Your wedding invitation sets the mood and style of your wedding. You should coordinate your invitations to complement the color or theme of your wedding and the style of attire of the wedding party. Formal wedding invitations are usually ordered well in advance (a minimum of three months) to allow time to be addressed and mailed six weeks before the wedding. Invitations are usually written in the third person. Your invitiation professional or printer can help you with formal wording. Also, be sure to proof everything carefully.
The traditional wedding invitation has changed little over the years. Its essential purpose is to invite your guests and to tell them where and when your wedding is being held. Most other information is superfluous.It’s that simplicity, coupled with fine paper and distinctive engraving, that makes formal wedding invitations so elegant. There are a number of basic points of etiquette to follow when wording a traditional wedding invitation.
For instance, the Groom's name.
The groom always uses his full name, preceded by his title. There are no abbreviations, except for "Mr." All other titles, such as "Doctor" and “Reverend" should be written out, although "Doctor" may be abbreviated when used with a long name. Initials should not appear on formal wedding invitations. Men who dislike their middle names and use their middle initial instead should be discouraged from doing so. If your fiancé refuses to use his middle name, it’s better to omit his middle name entirely than to use just his initial.
Assembling the Invitations
Your wedding invitations may arrive already stuffed into their inner envelopes or in separate stacks of invitations, enclosure cards, and inner and outer envelopes. If yours come unassembled, there’s no need to panic.
Assembling wedding invitations is really quite simple, although a bit time-consuming.
For the most part, wedding invitations are assembled in size order. The invitation itself is first. The enclosure cards are stacked on top of the invitations, not inside. The reception card is placed on top of the invitation. Then the reply envelope is placed face down on the reception card. The reply card is slipped face up beneath the flap of the reply envelope. These are the most frequently used enclosures.
There are several types of enclosure cards you may wish to send, alerting guests to special arrangements.
Reception Cards: to limit the number of guests invited to the reception.
Ceremony Cards: to invite a limited number of guests to the ceremony.
Pew Cards: for special seating for friends and relatives.
Any other enclosures are added face up in size order (usually at-home card, directions card, accommodation card, pew card, etc.). The single-fold invitation and its enclosures are placed into the inside envelope with the fold of the invitation at the bottom of the envelope and the engraving facing the back of the envelope. You can tell whether or not you stuffed the envelope correctly by removing the invitation with your right hand. If you can read the invitation without turning it, it was stuffed correctly.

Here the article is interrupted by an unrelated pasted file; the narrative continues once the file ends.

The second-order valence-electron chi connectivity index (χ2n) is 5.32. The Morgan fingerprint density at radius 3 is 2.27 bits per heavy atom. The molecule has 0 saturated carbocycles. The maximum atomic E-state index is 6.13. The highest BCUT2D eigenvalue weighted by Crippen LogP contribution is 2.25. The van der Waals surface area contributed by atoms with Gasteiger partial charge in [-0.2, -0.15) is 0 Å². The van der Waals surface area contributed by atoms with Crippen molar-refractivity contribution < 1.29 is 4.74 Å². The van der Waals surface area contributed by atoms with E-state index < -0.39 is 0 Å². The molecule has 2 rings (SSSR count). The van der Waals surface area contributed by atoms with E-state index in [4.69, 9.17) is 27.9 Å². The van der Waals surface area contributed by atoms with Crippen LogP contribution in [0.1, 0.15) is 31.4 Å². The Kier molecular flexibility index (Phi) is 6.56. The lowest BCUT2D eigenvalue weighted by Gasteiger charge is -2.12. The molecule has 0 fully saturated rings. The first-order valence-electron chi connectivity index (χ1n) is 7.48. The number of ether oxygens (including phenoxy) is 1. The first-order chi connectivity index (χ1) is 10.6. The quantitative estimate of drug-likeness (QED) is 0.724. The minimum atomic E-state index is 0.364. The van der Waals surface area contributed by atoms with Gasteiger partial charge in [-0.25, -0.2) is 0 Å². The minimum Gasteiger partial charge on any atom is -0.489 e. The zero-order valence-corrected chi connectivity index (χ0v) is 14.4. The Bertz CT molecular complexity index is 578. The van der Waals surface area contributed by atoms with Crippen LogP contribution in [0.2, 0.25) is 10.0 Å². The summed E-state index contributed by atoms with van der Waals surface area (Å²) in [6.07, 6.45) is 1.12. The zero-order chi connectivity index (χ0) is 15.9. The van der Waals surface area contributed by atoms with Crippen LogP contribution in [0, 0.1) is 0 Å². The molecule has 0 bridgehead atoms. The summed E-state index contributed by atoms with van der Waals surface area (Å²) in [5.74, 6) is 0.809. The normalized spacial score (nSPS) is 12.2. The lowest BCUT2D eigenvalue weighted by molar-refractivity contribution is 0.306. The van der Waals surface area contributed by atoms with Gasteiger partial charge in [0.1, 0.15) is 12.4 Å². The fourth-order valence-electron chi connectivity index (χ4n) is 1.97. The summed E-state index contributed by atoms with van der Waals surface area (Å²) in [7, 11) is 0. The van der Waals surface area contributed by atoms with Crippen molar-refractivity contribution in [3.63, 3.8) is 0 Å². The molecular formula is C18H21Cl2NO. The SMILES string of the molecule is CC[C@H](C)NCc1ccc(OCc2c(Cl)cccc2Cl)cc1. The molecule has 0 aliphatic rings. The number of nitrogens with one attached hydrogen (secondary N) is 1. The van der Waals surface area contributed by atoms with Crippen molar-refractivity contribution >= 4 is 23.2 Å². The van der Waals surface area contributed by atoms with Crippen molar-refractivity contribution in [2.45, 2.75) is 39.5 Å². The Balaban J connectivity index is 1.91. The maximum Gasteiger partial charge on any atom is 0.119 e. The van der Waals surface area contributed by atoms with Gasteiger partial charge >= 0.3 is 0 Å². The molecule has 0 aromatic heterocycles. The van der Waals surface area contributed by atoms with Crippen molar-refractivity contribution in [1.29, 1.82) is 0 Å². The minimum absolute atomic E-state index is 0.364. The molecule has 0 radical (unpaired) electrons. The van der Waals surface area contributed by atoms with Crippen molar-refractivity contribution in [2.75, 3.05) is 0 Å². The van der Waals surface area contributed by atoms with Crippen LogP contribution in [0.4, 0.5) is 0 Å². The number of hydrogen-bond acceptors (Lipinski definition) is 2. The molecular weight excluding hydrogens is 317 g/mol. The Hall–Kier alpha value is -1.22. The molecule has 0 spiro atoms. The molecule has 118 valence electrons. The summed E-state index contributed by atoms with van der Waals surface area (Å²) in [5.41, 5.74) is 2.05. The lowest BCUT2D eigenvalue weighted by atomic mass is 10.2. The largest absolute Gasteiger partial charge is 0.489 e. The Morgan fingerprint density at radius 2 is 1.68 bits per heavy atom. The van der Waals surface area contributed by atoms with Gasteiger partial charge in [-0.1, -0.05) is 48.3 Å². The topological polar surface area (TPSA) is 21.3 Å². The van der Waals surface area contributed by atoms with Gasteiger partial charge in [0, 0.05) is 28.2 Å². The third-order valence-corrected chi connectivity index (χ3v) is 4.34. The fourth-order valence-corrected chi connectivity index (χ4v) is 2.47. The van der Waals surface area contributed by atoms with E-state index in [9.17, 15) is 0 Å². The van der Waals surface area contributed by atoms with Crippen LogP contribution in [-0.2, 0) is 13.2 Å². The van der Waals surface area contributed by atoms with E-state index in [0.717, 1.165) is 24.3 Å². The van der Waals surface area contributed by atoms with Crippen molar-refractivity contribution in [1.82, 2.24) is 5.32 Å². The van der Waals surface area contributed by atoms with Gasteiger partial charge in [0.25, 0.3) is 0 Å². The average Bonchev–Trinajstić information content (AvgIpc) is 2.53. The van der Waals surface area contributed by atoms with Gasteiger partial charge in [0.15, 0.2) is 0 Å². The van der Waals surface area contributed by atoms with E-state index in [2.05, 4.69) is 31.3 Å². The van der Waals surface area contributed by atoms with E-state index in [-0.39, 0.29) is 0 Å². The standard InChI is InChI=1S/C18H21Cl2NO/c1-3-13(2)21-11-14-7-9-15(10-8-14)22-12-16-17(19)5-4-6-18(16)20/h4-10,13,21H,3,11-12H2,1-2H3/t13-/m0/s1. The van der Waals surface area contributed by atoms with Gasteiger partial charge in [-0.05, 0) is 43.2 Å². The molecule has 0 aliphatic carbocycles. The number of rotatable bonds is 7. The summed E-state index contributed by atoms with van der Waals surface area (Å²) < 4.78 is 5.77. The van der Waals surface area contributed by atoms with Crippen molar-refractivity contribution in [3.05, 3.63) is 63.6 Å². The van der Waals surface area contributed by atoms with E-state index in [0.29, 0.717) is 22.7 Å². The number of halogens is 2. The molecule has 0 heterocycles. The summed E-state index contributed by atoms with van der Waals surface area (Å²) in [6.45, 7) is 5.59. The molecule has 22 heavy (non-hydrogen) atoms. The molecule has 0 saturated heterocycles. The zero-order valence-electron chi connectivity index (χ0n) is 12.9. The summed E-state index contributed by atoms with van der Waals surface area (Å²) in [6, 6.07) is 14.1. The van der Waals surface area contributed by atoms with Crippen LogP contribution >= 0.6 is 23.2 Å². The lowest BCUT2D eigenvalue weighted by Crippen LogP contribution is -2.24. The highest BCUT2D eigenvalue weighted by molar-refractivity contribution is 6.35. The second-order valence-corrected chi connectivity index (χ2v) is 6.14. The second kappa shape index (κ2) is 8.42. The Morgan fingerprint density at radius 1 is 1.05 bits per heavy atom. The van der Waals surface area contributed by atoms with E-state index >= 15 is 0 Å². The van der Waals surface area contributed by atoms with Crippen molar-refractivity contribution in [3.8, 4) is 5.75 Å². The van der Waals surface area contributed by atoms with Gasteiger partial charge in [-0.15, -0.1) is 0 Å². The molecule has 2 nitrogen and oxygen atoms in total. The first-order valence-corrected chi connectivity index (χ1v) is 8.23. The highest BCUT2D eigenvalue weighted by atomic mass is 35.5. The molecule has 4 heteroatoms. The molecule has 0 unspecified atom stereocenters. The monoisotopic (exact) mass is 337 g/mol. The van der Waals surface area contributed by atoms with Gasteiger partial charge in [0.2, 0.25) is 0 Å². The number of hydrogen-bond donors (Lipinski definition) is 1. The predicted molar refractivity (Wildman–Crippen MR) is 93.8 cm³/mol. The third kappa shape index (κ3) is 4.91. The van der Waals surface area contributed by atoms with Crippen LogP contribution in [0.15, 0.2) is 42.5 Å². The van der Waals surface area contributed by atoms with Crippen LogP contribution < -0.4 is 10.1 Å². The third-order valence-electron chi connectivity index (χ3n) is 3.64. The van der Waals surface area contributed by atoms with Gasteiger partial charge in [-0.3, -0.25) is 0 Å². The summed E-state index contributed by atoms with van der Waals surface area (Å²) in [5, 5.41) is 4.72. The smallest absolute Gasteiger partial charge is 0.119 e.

The procedure for assembling traditional invitations (those with a second fold) is similar. The enclosures are placed on top of the lower half of the invitation's face in the same order described above. The invitation is folded from top to bottom over the enclosures. The invitation is then placed into the inside envelope with the fold toward the bottom of the envelope. As with other invitations, traditional invitations are correctly stuffed when they can be read without being turned after being removed from the envelope with your right hand.
Once stuffed, the inside envelopes are inserted into the outside envelopes. The front of the inside envelope faces the back of the outside envelope.
Be sure to order enough invitations. You’ll need one for every married couple, each single adult guest, each attendant, your attendants’ dates (if single), everyone in the groom’s family, and your clergyman and their guest. Also order
additional invitations for emergencies and keepsakes. Extra envelopes are a must! This allows for mistakes made when addressing. Be sure to order response cards (R.S.V.P.) and matching envelopes. Response card envelopes should
be pre-addressed and stamped for the convenience of your guests.
Address envelopes by hand or calligraphy, using full names. If a guest or additional family member(s) are invited, they are indicated on the inner envelope only. The invitation is inserted into the inner envelope with the enclosure cards
and printed side facing the back flap. Insert the inner envelope into the addressed envelope.
Finally, be sure to order Thank You notes… and send them out within one or two months after your wedding. Dear Abby is deluged with complaints about brides who don’t send these most important expressions of gratitude.
By Cynthia Adkins, A Legendary Affair
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